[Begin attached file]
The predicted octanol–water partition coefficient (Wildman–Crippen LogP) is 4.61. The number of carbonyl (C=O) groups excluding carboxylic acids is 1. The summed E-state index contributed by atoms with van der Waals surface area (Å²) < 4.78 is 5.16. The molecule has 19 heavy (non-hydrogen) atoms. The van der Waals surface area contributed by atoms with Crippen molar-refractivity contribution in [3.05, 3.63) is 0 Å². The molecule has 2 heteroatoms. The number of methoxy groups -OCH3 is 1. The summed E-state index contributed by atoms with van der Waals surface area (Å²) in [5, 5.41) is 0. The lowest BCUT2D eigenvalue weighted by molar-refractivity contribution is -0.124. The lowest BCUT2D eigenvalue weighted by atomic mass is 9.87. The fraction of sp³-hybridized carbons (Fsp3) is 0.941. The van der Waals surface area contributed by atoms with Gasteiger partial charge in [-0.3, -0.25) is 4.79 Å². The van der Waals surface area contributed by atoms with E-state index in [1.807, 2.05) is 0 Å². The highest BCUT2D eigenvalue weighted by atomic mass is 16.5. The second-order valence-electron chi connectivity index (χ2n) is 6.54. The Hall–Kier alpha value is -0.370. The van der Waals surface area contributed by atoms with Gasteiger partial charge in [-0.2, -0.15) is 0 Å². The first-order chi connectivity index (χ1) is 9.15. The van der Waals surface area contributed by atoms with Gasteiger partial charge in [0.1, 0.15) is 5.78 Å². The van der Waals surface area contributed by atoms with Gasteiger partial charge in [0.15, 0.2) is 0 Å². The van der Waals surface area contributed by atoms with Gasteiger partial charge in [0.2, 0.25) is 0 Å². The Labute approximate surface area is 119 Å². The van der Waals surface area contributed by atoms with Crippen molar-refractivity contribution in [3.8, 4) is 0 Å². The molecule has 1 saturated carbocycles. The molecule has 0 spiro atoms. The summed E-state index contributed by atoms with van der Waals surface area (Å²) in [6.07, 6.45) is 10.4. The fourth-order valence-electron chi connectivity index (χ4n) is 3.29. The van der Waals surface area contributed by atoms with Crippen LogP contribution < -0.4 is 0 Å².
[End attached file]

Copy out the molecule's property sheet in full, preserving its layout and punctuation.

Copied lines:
The predicted octanol–water partition coefficient (Wildman–Crippen LogP) is 4.61. The number of carbonyl (C=O) groups excluding carboxylic acids is 1. The summed E-state index contributed by atoms with van der Waals surface area (Å²) < 4.78 is 5.16. The molecule has 19 heavy (non-hydrogen) atoms. The van der Waals surface area contributed by atoms with Crippen molar-refractivity contribution in [3.05, 3.63) is 0 Å². The molecule has 2 heteroatoms. The number of methoxy groups -OCH3 is 1. The summed E-state index contributed by atoms with van der Waals surface area (Å²) in [5, 5.41) is 0. The lowest BCUT2D eigenvalue weighted by molar-refractivity contribution is -0.124. The lowest BCUT2D eigenvalue weighted by atomic mass is 9.87. The fraction of sp³-hybridized carbons (Fsp3) is 0.941. The van der Waals surface area contributed by atoms with Gasteiger partial charge in [-0.3, -0.25) is 4.79 Å². The van der Waals surface area contributed by atoms with E-state index in [1.807, 2.05) is 0 Å². The highest BCUT2D eigenvalue weighted by atomic mass is 16.5. The second-order valence-electron chi connectivity index (χ2n) is 6.54. The Hall–Kier alpha value is -0.370. The van der Waals surface area contributed by atoms with Gasteiger partial charge in [-0.2, -0.15) is 0 Å². The first-order chi connectivity index (χ1) is 9.15. The van der Waals surface area contributed by atoms with Gasteiger partial charge in [0.1, 0.15) is 5.78 Å². The van der Waals surface area contributed by atoms with Gasteiger partial charge in [0.15, 0.2) is 0 Å². The van der Waals surface area contributed by atoms with Gasteiger partial charge in [0.2, 0.25) is 0 Å². The Labute approximate surface area is 119 Å². The van der Waals surface area contributed by atoms with Crippen molar-refractivity contribution in [3.8, 4) is 0 Å². The molecule has 1 saturated carbocycles. The molecule has 0 spiro atoms. The summed E-state index contributed by atoms with van der Waals surface area (Å²) in [6.07, 6.45) is 10.4. The fourth-order valence-electron chi connectivity index (χ4n) is 3.29. The van der Waals surface area contributed by atoms with Crippen LogP contribution < -0.4 is 0 Å².